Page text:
1 Jan 2002 0 comments. tbs.pm/1743
Granada TV, then with a contract that covered the whole of the North from Monday to Friday, was the big company most concerned with its regional identity.
This was out of step with the other major network providers A-R, ATV and ABC, who were keen to present themselves as national broadcasters, operating out of one region but speaking to the nation as a whole through networking arrangements.
Granada by contrast actually ‘adopted’ their region with a devotion that no other company managed. The company itself had its own roots in London and the south east, where the Granada Theatres cinema chain was at its strongest. In going for a provincial television contract the Bernstein brothers became enthusiastic, adopted northerners.
Like A-R, Granada was keen to present an air of respectability. It was clear that many early TV moguls had been rattled by the parliamentary opponents of commercial television and their predictions that the result would be vulgar. Britain in the post war period was still had an antipathy to naked commercialism.
Respectability was the name of the game but in the case of Granada, it was to be based on a solid, gritty Northern model. The music chosen as station signature tune and used for the first twelve years of daily start-up routines was almost jolly, but retained a strong regional flavour. By the standards of today the piece sounds almost ‘end of the pier’ in tone. It would not have seemed so at the time.
This music, commissioned by Sidney Bernstein from the almost unknown Tony Lowrie, captured what Granada was about like no other piece could have done. Gritty, northern, yet jolly and light hearted – the spirit of the firm distilled into one phrase – ‘from the North, this is Granada’ – which appears throughout, as the closing notes of every line in the main theme. The first strain of the march uses ‘G-R-A-N-A-D-A, Granada …’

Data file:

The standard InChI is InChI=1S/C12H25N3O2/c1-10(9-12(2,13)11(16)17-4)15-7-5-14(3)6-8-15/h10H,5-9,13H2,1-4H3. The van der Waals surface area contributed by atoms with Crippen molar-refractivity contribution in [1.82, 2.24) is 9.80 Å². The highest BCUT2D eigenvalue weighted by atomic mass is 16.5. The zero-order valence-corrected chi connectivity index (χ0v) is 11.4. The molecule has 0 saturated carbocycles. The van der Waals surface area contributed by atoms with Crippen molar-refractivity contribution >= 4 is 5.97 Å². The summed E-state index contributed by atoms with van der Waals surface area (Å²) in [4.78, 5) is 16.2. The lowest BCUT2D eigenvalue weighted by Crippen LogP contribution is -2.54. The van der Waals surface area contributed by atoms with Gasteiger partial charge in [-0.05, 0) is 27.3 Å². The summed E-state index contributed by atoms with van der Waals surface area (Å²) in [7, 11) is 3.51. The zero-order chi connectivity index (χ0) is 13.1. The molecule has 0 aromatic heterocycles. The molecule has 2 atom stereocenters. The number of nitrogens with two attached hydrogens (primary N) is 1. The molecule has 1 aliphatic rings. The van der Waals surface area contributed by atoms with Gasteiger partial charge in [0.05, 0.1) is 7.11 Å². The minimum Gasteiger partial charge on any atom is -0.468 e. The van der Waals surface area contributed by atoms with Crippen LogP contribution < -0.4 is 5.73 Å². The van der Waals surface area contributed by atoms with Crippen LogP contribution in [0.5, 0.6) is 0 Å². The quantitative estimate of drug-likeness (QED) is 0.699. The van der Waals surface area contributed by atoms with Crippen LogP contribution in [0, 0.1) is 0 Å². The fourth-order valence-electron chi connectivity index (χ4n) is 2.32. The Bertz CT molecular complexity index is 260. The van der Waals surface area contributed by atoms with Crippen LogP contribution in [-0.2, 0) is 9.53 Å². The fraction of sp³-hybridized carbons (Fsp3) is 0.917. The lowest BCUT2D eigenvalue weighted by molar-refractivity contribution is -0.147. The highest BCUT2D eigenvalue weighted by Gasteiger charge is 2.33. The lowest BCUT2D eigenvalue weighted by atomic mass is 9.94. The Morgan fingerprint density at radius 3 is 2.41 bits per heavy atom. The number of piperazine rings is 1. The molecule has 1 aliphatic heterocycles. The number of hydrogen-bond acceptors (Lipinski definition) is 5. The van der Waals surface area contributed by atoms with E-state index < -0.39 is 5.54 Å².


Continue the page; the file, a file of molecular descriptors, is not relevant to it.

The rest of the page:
Our visual example comes from 1958, when the first black and white image of the Granada symbol had given way to a newer style using various shades of grey. This was to bring some variety to an originally dull monochrome image.
At five and a half minutes, this piece exceeded ITA guidelines on length of ‘registered start-up music’ and was used with special permission of the regulator. The original instructions that accompanied the commission to the composer may have been faulty, as the pause for announcement appears to have been placed too early for permitted switch to symbol, and so after a short period of use at that point, the opening remarks were moved to a later and musically less satisfactory position in the piece.
In visual terms the symbol ‘form up’ was not at a true climax point, the result of an unsatisfactory compromise over the timing of the daily ‘Authority announcement’.
At the notional date of this start-up, the company was using the wording ‘Granada Television’ on screen in daily start-ups, but not actually saying the word ‘television’ in sound. This was standardised soon after, with the dropping of the word ‘television’ from the caption.
Granada was the only company of the major network providers to identify the region it came from on their screen trademark. The phrase ‘from the North’ became famous, though occasionally seemed out of place on Granada productions from London.
The clock, seen over the final notes of the march, was one of the glories of Granada Television. An actual clock face with a cloud background was created, the image was not electronically overlaid. The original version had serif numbering, although the typeface was later changed to a sans-serif style.
One bad habit was for the welcoming announcer to talk over the final seconds of the music, as the clock ticked up to five, listing the first children’s programmes to be seen that evening.Vision On